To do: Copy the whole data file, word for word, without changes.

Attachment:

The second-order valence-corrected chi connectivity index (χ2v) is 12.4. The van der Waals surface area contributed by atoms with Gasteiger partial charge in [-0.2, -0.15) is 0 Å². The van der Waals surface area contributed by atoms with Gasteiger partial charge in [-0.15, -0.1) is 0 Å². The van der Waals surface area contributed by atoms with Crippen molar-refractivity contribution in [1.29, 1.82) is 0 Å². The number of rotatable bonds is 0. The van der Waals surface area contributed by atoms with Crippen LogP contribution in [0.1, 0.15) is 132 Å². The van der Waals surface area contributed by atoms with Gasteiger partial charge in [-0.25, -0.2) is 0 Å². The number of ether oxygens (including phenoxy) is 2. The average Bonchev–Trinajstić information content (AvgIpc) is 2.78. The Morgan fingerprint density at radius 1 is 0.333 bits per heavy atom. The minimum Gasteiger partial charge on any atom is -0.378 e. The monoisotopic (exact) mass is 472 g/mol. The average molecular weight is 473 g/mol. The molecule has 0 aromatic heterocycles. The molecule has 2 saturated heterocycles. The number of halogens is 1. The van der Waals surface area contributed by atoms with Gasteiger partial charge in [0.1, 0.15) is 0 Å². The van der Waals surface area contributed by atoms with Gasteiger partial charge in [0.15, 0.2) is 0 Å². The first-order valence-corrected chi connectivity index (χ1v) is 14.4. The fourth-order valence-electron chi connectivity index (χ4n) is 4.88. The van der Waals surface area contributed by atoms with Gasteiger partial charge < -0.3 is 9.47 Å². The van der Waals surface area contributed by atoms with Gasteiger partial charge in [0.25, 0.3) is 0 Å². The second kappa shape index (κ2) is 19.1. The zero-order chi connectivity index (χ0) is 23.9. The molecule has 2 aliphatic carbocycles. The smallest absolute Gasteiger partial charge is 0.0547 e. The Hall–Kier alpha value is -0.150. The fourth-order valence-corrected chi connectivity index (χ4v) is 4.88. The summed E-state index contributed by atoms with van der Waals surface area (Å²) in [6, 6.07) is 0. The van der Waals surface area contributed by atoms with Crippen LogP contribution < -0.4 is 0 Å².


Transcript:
The second-order valence-corrected chi connectivity index (χ2v) is 12.4. The van der Waals surface area contributed by atoms with Gasteiger partial charge in [-0.2, -0.15) is 0 Å². The van der Waals surface area contributed by atoms with Gasteiger partial charge in [-0.15, -0.1) is 0 Å². The van der Waals surface area contributed by atoms with Crippen molar-refractivity contribution in [1.29, 1.82) is 0 Å². The number of rotatable bonds is 0. The van der Waals surface area contributed by atoms with Crippen LogP contribution in [0.1, 0.15) is 132 Å². The van der Waals surface area contributed by atoms with Gasteiger partial charge in [-0.25, -0.2) is 0 Å². The number of ether oxygens (including phenoxy) is 2. The average Bonchev–Trinajstić information content (AvgIpc) is 2.78. The Morgan fingerprint density at radius 1 is 0.333 bits per heavy atom. The minimum Gasteiger partial charge on any atom is -0.378 e. The monoisotopic (exact) mass is 472 g/mol. The average molecular weight is 473 g/mol. The molecule has 0 aromatic heterocycles. The molecule has 2 saturated heterocycles. The number of halogens is 1. The van der Waals surface area contributed by atoms with Gasteiger partial charge in [0.1, 0.15) is 0 Å². The van der Waals surface area contributed by atoms with Gasteiger partial charge in [0.15, 0.2) is 0 Å². The first-order valence-corrected chi connectivity index (χ1v) is 14.4. The fourth-order valence-electron chi connectivity index (χ4n) is 4.88. The van der Waals surface area contributed by atoms with Gasteiger partial charge < -0.3 is 9.47 Å². The van der Waals surface area contributed by atoms with Gasteiger partial charge in [0.25, 0.3) is 0 Å². The second kappa shape index (κ2) is 19.1. The zero-order chi connectivity index (χ0) is 23.9. The molecule has 2 aliphatic carbocycles. The smallest absolute Gasteiger partial charge is 0.0547 e. The Hall–Kier alpha value is -0.150. The fourth-order valence-corrected chi connectivity index (χ4v) is 4.88. The summed E-state index contributed by atoms with van der Waals surface area (Å²) in [6, 6.07) is 0. The van der Waals surface area contributed by atoms with Crippen LogP contribution < -0.4 is 0 Å².